THE HEAT SEEKERS : Scouting Day at the Ballpark Is No Picnic

Times Staff Writer

When Joe Stephenson’s six children were growing up during the 1940s and ‘50s and other kids would ask them if their father worked, the Stephensons would usually reply, “No, he’s a baseball scout.”

To them, dad’s work didn’t seem like a real job. What was so tough about spending lazy afternoons at the ballpark with a bag of sunflower seeds and some chewing tobacco, and talking baseball and shooting the breeze with the other scouts?

Pose that question today to Kansas City Royal scout Gary Johnson, who once watched 14 teams in one day, and you may not get such a friendly response. Don’t even ask Atlanta Brave scout Bob Wadsworth, who once began a day at a high school game at Phoenix and finished at a USC game at Los Angeles that night.

Marty Keough, the St. Louis Cardinal scout who drives an average of 1,100 miles per week to various games, may have a few choice words about his profession, too, as will most of Southern California’s professional baseball scouts, who work year-round, who work six or seven days a week during the season and who often put in 14 hours a day.


Yes, scouting is a job, and there’s a lot more to it than getting up at 9 a.m. and making phone calls to arrange the itinerary for the day, battling freeway traffic to get to two or three afternoon games and fighting rush-hour traffic to get to a night contest.

In addition to the traveling, scouts must be able to evaluate talent and predict which players will eventually be good enough to compete in the major leagues.

“I once heard a guy say that scouts are like artists,” said Johnson, who has been scouting for 28 years. “They’re able to look at a block of clay and see the sculpture inside it. It’s one of the few jobs in baseball that takes imagination. Scouts have to read the future.”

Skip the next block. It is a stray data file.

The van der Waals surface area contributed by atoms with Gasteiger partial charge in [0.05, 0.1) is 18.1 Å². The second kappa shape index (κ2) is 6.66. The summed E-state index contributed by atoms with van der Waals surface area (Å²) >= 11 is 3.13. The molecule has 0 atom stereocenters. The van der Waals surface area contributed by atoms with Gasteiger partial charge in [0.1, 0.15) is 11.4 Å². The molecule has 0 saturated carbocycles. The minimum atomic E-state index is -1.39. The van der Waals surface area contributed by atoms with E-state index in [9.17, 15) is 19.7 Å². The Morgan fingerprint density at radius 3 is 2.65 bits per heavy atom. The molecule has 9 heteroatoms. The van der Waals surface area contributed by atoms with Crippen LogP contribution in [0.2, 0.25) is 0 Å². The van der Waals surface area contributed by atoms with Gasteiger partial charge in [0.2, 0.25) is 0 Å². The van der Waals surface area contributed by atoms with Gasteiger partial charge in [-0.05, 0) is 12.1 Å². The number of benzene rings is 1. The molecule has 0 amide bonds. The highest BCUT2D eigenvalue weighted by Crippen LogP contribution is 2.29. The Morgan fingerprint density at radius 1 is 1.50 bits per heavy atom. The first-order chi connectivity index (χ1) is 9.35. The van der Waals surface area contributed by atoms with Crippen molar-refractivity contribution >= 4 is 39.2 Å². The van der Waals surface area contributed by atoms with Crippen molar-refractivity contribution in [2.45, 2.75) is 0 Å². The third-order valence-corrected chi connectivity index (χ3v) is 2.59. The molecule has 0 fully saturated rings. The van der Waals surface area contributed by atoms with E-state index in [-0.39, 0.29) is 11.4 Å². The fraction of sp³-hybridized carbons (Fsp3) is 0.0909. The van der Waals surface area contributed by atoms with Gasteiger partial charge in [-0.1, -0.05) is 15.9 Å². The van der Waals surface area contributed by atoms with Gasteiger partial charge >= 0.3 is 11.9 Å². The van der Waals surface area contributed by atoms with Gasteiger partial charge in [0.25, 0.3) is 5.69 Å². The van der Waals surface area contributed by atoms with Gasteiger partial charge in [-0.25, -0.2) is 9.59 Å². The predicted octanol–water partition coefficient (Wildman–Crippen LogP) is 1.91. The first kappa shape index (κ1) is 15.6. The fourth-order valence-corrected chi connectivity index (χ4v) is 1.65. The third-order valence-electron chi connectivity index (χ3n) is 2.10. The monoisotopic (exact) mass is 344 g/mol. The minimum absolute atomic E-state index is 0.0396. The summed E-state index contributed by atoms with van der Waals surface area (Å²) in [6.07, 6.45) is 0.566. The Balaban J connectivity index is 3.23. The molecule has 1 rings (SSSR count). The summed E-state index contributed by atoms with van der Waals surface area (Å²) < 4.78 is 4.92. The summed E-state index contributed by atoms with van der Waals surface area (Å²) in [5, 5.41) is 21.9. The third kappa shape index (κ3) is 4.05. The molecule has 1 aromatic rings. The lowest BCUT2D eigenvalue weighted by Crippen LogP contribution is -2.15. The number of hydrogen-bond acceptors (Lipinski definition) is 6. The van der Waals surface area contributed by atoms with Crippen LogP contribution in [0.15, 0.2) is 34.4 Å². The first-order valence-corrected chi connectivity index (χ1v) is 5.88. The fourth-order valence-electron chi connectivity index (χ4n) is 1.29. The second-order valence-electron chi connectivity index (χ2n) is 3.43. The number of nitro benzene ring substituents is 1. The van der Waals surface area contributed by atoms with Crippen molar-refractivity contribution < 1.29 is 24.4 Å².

Though the tools of the trade have been modified, the art of scouting hasn’t changed drastically over the years. Scouts still come equipped with their little notebooks and stopwatches, but today they’re using radar guns to measure a pitcher’s velocity and videotape machines to better analyze player performance.


But scouts today are looking for the same things they were 40 years ago--players who can run, throw, field, hit and hit for power. And they’re always looking for the ideal player.

“I’m looking for a guy, 6-3, who can hit like Ted Williams and run like Mickey Mantle,” Keough said. “He’s probably out playing golf somewhere.”

Once the scout does find a hot prospect, though, the job can get real interesting.

The nature of the business is very secretive--scouts never want other scouts, professional or collegiate, to know which players they’re interested in--and they’ll go to great lengths to conceal their interests.

Some teams have a policy of not mentioning any names to other scouts and, especially, to the press. With the draft a month away (June 3-5), most scouts refused to name whom they thought were the better players in the area.

“I don’t appreciate a college coach picking up a paper and reading my list of prospects,” Wadsworth said. “Let him do his own work.”

Added Keough: “The better kids, everyone knows about, but you can hide how much you like a certain kid. And there’s always two or three sleepers on the side that you don’t want to tell anyone about.”

Scouts also play games with other scouts in an effort to throw them off track. A typical conversation between scouts will go something like this:


“Where were you today?”

“Oh, nowhere important, where were you?”

“Oh, nowhere. Who’d you see?”

“No one special. Who’d you see?”

“No one.”

And so on.

“I’ve seen scouts go to a park to see one player, get up and say, ‘I told you he couldn’t play!’ and then huff and puff and walk out,” Johnson said. “He might be doing that just to throw off the scouts he thinks are his serious competitors.”

Johnson recalled an incident about 10 years ago when he and then-Pittsburgh Pirate scout Angel Figueroa were scouting a pitcher at Rio Hondo College. When the teams finished taking pre-game infield practice, Johnson told Figueroa that he had to leave. Figueroa also said he was leaving, and both headed out of the parking lot in different directions.